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The Paradox of Modern Liberalism

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I had a conversation with a liberal a few days ago about health care. It went about as you might expect:

He was outraged about Republican plans to scale back Obamacare, especially proposals to reduce regulations on insurance companies. He said that we needed the government to protect us from being exploited by these big corporations.

I said that if we had a true free market for insurance, then if a consumer like him or me didn’t like the policy offerred by our insurance company, we could go somewhere else. But if the government runs insurance, then we have no choice. What if the government adopts bad policies?

He said that wasn’t a danger. The government is democratically elected, so it must follow the will of the people.

At which point I said, What? Wait! You say that you have no fear of bad government policies because our government is democratically elected. So … why are you protesting against these policies that you don’t like? You are furiously angry about a bad government policy, and you think this government policy is bad because it fails to recognize that government policy is always and inevitably good.

He never replied to that.

This is the paradox of modern American liberalism. They say that our government is a tool of the rich and powerful. The rich use the government to exploit the poor. The government is a wholly-owned subsidiary of the big corporations. The whole system is totally evil and corrupt. And their solution is: Let’s give the government more power and control! Every past government program has been taken over by the special interests. But if we just create a new, bigger program that gives the government even more power over people’s lives, it just naturally and inevitably will be run totally for the good of the common person, with complete fairness and justice.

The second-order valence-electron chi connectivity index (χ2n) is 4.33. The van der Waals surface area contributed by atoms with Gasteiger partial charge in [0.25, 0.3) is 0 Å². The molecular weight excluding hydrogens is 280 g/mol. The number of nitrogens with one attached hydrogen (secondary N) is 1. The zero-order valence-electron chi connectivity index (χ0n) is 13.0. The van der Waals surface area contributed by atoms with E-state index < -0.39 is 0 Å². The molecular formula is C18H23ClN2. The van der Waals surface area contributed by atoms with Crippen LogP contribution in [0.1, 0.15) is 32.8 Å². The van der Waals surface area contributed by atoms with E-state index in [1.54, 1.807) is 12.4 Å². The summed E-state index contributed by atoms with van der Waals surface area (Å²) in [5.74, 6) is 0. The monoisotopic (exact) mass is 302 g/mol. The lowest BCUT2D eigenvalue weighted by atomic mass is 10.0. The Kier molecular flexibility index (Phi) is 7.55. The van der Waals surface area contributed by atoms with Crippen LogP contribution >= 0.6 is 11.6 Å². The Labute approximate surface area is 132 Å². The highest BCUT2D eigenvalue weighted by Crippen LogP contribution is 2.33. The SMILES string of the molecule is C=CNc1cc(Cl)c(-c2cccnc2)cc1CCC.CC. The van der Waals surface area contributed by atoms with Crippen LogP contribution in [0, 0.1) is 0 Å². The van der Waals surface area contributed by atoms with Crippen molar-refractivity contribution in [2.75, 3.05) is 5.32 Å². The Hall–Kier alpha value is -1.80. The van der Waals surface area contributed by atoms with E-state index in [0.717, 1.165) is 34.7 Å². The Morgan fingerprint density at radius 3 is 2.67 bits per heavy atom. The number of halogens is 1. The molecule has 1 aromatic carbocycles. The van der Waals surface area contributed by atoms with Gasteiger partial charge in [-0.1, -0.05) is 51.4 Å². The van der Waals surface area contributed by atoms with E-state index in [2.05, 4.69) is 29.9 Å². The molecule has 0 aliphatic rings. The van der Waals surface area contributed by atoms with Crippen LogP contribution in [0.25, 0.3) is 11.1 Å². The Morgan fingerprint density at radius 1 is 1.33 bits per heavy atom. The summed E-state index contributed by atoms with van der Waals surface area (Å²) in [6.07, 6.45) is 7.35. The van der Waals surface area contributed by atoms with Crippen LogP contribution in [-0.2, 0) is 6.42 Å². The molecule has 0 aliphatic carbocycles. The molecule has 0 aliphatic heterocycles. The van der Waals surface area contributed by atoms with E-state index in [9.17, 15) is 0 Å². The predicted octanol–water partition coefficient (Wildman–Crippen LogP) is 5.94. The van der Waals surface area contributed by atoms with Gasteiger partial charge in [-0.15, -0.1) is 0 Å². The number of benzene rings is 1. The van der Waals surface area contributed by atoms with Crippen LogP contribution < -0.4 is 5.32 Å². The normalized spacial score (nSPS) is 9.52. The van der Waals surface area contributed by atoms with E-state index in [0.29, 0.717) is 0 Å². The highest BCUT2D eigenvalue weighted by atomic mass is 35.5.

The opinions expressed in this commentary are solely those of the author and are not not necessarily either shared or endorsed by iPatriot.com.

saneperson

I'm a software developer by profession. I've published three books -- one on database design and two about the Bible. I've contributed chapters to textbooks on criminology, economics, and women's rights. I've published magazine articles on software development, the Christian view of homosexuality, and creation theory. I'm a single father to four children. I could share further credentials but I think if what I write doesn't stand on its own, the credentials don't matter. I could share further personal details but that would be boring.

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